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Mom's Corner by Teri


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Caroline
2 hours ago, fundiefan said:

I did Christmas shopping for my great niece & nephews this weekend. They are 3, 6 & 14. 

Their mom suggested, for the younger ones, books & something they can "make"/be creative with. For the teenager, my budget can't cover most of his wants, so she just said cash & chocolate. For them all, I typically get them a bag of "stocking stuffer" candy/trinkets along with their gifts. Mostly because I am far from a primary gift giver & when we are all together opening gifts, I like to see them revel in happiness at ALL THE CANDY since I never provide the shiny gift. Plus, great-aunt here. I don't have to put them bed after all that sugar. 

It kind of made me sad for the Maxhell offspring while picking it all out. Growing up without anything fun & random. Nothing just for the sake of being happy in the moment. For the teen, he is getting $25 in cash, but in 5's & singles, each wrapped around a candy bar, stuffed in a bag of more chocolate. For the littles, they got a book each - both have non human characters! the horrors -  to go with their bags of candy & finger paints & stamping kits. 

Nothing edifying. Nothing they can make a living at. But, creativity, imagination, and good old sugar filled fun. 

I don't say this to toot my horn, I'm pretty sure everyone who can does similar - candy is part of the season for kids (and adults). I say this because really, it's so innocuous, so irrelevant to anything - how we shop for loved ones - but it inspires a spark of sadness at the kids who spent their lives experiencing none of it. And while the sad fact of life is that there are far too many kids who don't get to experience it, due to finances/parental situations, the Maxhells had the means to bring joy to their children, they simply chose not to. While the parents without the means would do anything to spark that joy in their children if they could, just for one day. 

I'm pretty sure their god is shaking his/her head at Steve & Teri and how they have deprived their offspring of...life. 

 

You're a wonderful aunt!  My favorite aunt /second mom is 93.  She worked hard all of her life doing factory work and caring for her bed-ridden mother, my grandmother,  for many years.  She did it joyfully, never made a lot of money, but enriched our lives in too many ways to count.  She never married or had children of her own, but treated my siblings, cousins, and me as her own.    She always did exactly what you are doing:  She gave us humble gifts, beautifully and thoughtfully put together.  She was also a magnificent gift wrapper.   She made every holiday special in the simplest of ways. We knew how much she loved us.   She suffers from severe dementia now, doesn't know who we are, but is always happy to see us when we visit.  Unfortunately she's in a nursing home and only my sister and cousin who live nearby have been able to visit for 30 minutes at at time on very specific days of the month.  She's a wonderful human being who gave so much of herself to us.    You are doing the same for the younger people in your family.  How lucky for them :)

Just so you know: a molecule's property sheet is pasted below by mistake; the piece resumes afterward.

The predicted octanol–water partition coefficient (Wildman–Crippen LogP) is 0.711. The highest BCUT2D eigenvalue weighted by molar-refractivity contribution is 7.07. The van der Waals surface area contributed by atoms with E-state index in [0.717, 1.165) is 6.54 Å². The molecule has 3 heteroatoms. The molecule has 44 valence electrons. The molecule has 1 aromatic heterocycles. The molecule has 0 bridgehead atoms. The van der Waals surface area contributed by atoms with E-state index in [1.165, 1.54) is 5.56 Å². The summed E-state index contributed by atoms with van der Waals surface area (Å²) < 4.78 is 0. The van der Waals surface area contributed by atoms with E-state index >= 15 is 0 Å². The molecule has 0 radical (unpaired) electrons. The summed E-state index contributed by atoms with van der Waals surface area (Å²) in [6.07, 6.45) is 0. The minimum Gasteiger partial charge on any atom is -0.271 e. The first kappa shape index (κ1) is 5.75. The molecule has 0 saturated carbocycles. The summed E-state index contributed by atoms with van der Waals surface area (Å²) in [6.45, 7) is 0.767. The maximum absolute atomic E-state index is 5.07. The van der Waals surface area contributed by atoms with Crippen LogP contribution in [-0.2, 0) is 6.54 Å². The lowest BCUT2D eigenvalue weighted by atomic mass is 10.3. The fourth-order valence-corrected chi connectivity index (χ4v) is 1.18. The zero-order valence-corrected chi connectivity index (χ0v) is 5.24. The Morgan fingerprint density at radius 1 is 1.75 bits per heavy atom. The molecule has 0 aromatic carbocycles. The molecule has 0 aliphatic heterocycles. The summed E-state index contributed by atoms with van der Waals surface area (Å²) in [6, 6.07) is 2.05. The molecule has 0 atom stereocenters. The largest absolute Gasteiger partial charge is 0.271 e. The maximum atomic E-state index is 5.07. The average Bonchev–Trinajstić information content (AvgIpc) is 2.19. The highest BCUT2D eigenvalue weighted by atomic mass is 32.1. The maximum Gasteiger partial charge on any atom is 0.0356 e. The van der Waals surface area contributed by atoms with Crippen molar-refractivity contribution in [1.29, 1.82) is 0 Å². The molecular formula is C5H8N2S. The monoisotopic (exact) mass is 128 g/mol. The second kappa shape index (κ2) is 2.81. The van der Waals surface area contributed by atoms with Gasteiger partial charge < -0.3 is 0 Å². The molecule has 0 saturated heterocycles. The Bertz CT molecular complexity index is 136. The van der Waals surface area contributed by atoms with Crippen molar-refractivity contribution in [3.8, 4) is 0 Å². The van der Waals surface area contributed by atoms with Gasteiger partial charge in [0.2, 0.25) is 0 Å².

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Teri and Steve don't want to give children "appetites" for spending their teen years reading?? Teri writes in the latest Mom's Corner; "We don’t, however, want to give these children appetit

So reading is acceptable as long as it's for enlightenment or punishment. Oh Teri, you pathetic wizened husk of a human being, I hope all your children and grandchildren read every book they can

Husband attends a yearly computer conference for the system he works on, and it's always in a different city.  Company pays for his travel, accommondations and meals.  Since he refuses to fly, they wi

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Bluebirdbluebell

Two things:

1. I have to admit that it makes sense to me to put some restriction on children's reading. However I wouldn't be surprised if the live at-home children still face scrutiny in their reading choices. 

2. The main thing that still bothers me about the latest mom's corner is that Sarah is writing to Steve's and Teri's specifications. I wonder if she was able to write freely that would change her writing.